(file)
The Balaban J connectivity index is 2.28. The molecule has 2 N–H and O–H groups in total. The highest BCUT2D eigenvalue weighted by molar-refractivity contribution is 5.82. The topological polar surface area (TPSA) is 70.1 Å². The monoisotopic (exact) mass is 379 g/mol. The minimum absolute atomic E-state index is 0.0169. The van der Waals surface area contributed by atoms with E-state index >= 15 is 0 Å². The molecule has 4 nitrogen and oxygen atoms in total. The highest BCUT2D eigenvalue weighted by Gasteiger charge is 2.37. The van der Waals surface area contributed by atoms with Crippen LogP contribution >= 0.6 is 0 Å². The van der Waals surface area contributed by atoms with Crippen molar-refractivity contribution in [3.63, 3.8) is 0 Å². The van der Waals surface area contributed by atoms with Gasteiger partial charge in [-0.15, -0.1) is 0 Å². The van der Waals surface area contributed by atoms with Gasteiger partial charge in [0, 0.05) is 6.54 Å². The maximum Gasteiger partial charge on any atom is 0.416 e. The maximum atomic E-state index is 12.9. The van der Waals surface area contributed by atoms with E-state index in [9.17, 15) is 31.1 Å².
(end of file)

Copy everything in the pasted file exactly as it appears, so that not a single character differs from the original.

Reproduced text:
The Balaban J connectivity index is 2.28. The molecule has 2 N–H and O–H groups in total. The highest BCUT2D eigenvalue weighted by molar-refractivity contribution is 5.82. The topological polar surface area (TPSA) is 70.1 Å². The monoisotopic (exact) mass is 379 g/mol. The minimum absolute atomic E-state index is 0.0169. The van der Waals surface area contributed by atoms with E-state index >= 15 is 0 Å². The molecule has 4 nitrogen and oxygen atoms in total. The highest BCUT2D eigenvalue weighted by Gasteiger charge is 2.37. The van der Waals surface area contributed by atoms with Crippen LogP contribution >= 0.6 is 0 Å². The van der Waals surface area contributed by atoms with Crippen molar-refractivity contribution in [3.63, 3.8) is 0 Å². The van der Waals surface area contributed by atoms with Gasteiger partial charge in [-0.15, -0.1) is 0 Å². The van der Waals surface area contributed by atoms with Gasteiger partial charge in [0, 0.05) is 6.54 Å². The maximum Gasteiger partial charge on any atom is 0.416 e. The maximum atomic E-state index is 12.9. The van der Waals surface area contributed by atoms with E-state index in [9.17, 15) is 31.1 Å².